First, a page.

The other day I saw one of those “Bell Let’s Talk Day” ads on TV. It was the one with Howie Mandel, where he talks about the power of well, talking, when dealing with mental health issues. His words really resonated with me, especially when he spoke about feeling in the past like he was alone, and how talking about his issues helped with that feeling of isolation. I too have often felt alone and isolated in my mental health struggles over the past few years, believing no one else truly felt like I did.
That feeling started to dissipate when I started to see a psychiatrist last year, who was so kind to me and didn’t seem the least bit freaked out when I told him about thoughts and behaviour that freaked me out. Then he gave me a diagnosis for how I felt (Generalized Anxiety Disorder, aka GAD, plus a couple of specific phobias). It occurred to me that if there was a name for how I felt, then that must mean that other people feel this way too! Plus he handed me a book to read (The Worry Trap by Chad LeJeune, which I have found very helpful). As I read the book, it seemed to be describing my exact feelings. So I guess there were so many people like me, they actually wrote a book about it! That was definitely reassuring!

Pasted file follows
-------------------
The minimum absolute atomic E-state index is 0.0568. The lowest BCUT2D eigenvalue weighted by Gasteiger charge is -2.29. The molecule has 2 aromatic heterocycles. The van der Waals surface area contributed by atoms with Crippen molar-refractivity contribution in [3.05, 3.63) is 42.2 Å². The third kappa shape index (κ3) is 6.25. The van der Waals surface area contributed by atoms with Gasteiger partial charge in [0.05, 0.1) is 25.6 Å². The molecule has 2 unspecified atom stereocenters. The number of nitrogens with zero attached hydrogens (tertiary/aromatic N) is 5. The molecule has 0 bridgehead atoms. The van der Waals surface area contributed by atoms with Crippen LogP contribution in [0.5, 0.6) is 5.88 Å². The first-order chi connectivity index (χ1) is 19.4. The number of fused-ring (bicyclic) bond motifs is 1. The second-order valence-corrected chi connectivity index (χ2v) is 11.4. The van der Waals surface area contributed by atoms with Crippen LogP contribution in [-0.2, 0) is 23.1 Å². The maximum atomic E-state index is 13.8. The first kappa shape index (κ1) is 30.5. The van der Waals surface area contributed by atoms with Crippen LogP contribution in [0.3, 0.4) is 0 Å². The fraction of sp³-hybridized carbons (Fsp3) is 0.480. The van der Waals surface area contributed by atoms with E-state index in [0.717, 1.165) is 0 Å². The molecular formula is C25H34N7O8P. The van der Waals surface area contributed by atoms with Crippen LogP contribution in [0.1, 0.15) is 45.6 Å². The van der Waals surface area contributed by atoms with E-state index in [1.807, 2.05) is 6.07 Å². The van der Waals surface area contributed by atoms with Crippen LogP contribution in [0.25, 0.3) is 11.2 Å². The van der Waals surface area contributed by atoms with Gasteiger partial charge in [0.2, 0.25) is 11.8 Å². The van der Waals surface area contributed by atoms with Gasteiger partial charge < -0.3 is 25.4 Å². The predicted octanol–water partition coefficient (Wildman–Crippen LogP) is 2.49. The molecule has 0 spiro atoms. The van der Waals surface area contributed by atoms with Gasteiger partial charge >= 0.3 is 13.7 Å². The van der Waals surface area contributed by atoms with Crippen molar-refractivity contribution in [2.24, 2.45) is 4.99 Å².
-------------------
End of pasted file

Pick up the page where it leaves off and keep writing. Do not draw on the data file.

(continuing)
Then a couple of months ago, I started going to a support group for people with anxiety and/or depression. There’s just something so freeing about being able to say anything you’re feeling (no matter how weird) in a totally unfiltered way, knowing you’ll be understood and supported by people who feel much like you do. It’s really given me practice with trying to speak in an open, honest way that doesn’t involve being self-conscious and self-critical. I want to work towards that type of communication in all areas of my life.
That brings me to this blog. Because of my GAD, I’m predisposed to fixating on thoughts that just keep going round and round in my head with no resolution. I often find that when I write, I can give those thoughts structure, meaning, and perspective. Then maybe they won’t hang around in my head as much. So, in short, it’s another way for me to talk. I don’t necessarily intend this to be a blog about mental health only – I’m not sure what I’ll wind up writing about. The anxious part of me feels like I need to wait until I really have a clear idea of the direction of my blog before I launch it, and that I should undertake endless research on writing blogs before presuming to impose my thoughts on the world (or at least the half-dozen friends and family who will probably read this). But a few days ago, I remembered some words of advice I once received from a colleague who was an outdoor enthusiast: “The best way to get in shape for cross-country skiing is to go cross-country skiing.” And so maybe the best way to learn how to blog is just to start blogging. So here I am! And maybe there’s a chance that the things that I feel compelled to write down might mean something to someone else as well. Maybe I can even inspire someone out there to start talking about the things going around in their head too.